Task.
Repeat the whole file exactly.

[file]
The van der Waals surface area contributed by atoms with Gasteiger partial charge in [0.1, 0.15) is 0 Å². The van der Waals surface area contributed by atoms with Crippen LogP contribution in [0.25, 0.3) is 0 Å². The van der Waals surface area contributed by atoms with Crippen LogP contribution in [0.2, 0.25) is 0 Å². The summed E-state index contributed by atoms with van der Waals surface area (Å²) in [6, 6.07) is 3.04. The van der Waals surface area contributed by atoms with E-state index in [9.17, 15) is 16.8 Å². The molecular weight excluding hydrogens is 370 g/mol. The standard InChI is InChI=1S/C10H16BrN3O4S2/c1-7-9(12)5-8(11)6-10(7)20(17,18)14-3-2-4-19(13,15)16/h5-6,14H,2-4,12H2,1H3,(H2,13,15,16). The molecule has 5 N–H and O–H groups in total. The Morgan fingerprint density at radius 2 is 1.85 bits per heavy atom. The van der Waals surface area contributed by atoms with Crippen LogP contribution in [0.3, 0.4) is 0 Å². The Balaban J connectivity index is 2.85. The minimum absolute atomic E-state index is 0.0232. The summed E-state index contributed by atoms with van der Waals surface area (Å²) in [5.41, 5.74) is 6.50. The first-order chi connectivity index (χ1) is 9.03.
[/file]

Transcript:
The van der Waals surface area contributed by atoms with Gasteiger partial charge in [0.1, 0.15) is 0 Å². The van der Waals surface area contributed by atoms with Crippen LogP contribution in [0.25, 0.3) is 0 Å². The van der Waals surface area contributed by atoms with Crippen LogP contribution in [0.2, 0.25) is 0 Å². The summed E-state index contributed by atoms with van der Waals surface area (Å²) in [6, 6.07) is 3.04. The van der Waals surface area contributed by atoms with E-state index in [9.17, 15) is 16.8 Å². The molecular weight excluding hydrogens is 370 g/mol. The standard InChI is InChI=1S/C10H16BrN3O4S2/c1-7-9(12)5-8(11)6-10(7)20(17,18)14-3-2-4-19(13,15)16/h5-6,14H,2-4,12H2,1H3,(H2,13,15,16). The molecule has 5 N–H and O–H groups in total. The Morgan fingerprint density at radius 2 is 1.85 bits per heavy atom. The van der Waals surface area contributed by atoms with Crippen LogP contribution in [0.3, 0.4) is 0 Å². The Balaban J connectivity index is 2.85. The minimum absolute atomic E-state index is 0.0232. The summed E-state index contributed by atoms with van der Waals surface area (Å²) in [5.41, 5.74) is 6.50. The first-order chi connectivity index (χ1) is 9.03.